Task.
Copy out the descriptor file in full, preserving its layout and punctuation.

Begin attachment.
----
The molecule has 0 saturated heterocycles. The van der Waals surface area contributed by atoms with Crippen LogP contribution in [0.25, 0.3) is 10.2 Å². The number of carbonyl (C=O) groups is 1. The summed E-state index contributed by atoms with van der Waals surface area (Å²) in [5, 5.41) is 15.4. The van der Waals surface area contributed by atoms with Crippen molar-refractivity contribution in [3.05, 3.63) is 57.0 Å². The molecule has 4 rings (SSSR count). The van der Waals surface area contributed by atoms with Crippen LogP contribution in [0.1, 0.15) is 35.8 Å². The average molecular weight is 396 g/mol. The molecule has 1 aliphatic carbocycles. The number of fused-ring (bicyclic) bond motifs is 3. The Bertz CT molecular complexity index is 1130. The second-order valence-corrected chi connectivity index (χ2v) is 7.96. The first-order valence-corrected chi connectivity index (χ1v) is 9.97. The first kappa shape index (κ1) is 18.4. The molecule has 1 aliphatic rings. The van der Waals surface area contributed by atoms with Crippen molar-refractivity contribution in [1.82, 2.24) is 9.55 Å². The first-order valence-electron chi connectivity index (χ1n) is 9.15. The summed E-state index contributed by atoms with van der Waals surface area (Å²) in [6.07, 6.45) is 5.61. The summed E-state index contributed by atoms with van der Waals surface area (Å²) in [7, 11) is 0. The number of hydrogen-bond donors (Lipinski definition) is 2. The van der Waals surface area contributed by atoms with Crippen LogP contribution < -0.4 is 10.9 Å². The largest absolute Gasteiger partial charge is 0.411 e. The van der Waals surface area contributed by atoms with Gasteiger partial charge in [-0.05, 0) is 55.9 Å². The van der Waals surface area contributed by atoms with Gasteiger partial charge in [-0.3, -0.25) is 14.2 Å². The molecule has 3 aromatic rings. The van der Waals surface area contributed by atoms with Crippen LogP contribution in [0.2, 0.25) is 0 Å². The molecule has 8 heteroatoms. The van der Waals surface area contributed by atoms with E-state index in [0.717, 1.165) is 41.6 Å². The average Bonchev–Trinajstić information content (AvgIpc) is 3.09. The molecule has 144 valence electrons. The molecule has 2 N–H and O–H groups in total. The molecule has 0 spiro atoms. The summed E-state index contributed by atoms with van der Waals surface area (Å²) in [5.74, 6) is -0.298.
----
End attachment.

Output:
The molecule has 0 saturated heterocycles. The van der Waals surface area contributed by atoms with Crippen LogP contribution in [0.25, 0.3) is 10.2 Å². The number of carbonyl (C=O) groups is 1. The summed E-state index contributed by atoms with van der Waals surface area (Å²) in [5, 5.41) is 15.4. The van der Waals surface area contributed by atoms with Crippen molar-refractivity contribution in [3.05, 3.63) is 57.0 Å². The molecule has 4 rings (SSSR count). The van der Waals surface area contributed by atoms with Crippen LogP contribution in [0.1, 0.15) is 35.8 Å². The average molecular weight is 396 g/mol. The molecule has 1 aliphatic carbocycles. The number of fused-ring (bicyclic) bond motifs is 3. The Bertz CT molecular complexity index is 1130. The second-order valence-corrected chi connectivity index (χ2v) is 7.96. The first-order valence-corrected chi connectivity index (χ1v) is 9.97. The first kappa shape index (κ1) is 18.4. The molecule has 1 aliphatic rings. The van der Waals surface area contributed by atoms with Crippen molar-refractivity contribution in [1.82, 2.24) is 9.55 Å². The first-order valence-electron chi connectivity index (χ1n) is 9.15. The summed E-state index contributed by atoms with van der Waals surface area (Å²) in [6.07, 6.45) is 5.61. The summed E-state index contributed by atoms with van der Waals surface area (Å²) in [7, 11) is 0. The number of hydrogen-bond donors (Lipinski definition) is 2. The van der Waals surface area contributed by atoms with Crippen LogP contribution < -0.4 is 10.9 Å². The largest absolute Gasteiger partial charge is 0.411 e. The van der Waals surface area contributed by atoms with Gasteiger partial charge in [-0.05, 0) is 55.9 Å². The van der Waals surface area contributed by atoms with Gasteiger partial charge in [-0.3, -0.25) is 14.2 Å². The molecule has 3 aromatic rings. The van der Waals surface area contributed by atoms with Crippen LogP contribution in [0.2, 0.25) is 0 Å². The molecule has 8 heteroatoms. The van der Waals surface area contributed by atoms with E-state index in [0.717, 1.165) is 41.6 Å². The average Bonchev–Trinajstić information content (AvgIpc) is 3.09. The molecule has 144 valence electrons. The molecule has 2 N–H and O–H groups in total. The molecule has 0 spiro atoms. The summed E-state index contributed by atoms with van der Waals surface area (Å²) in [5.74, 6) is -0.298.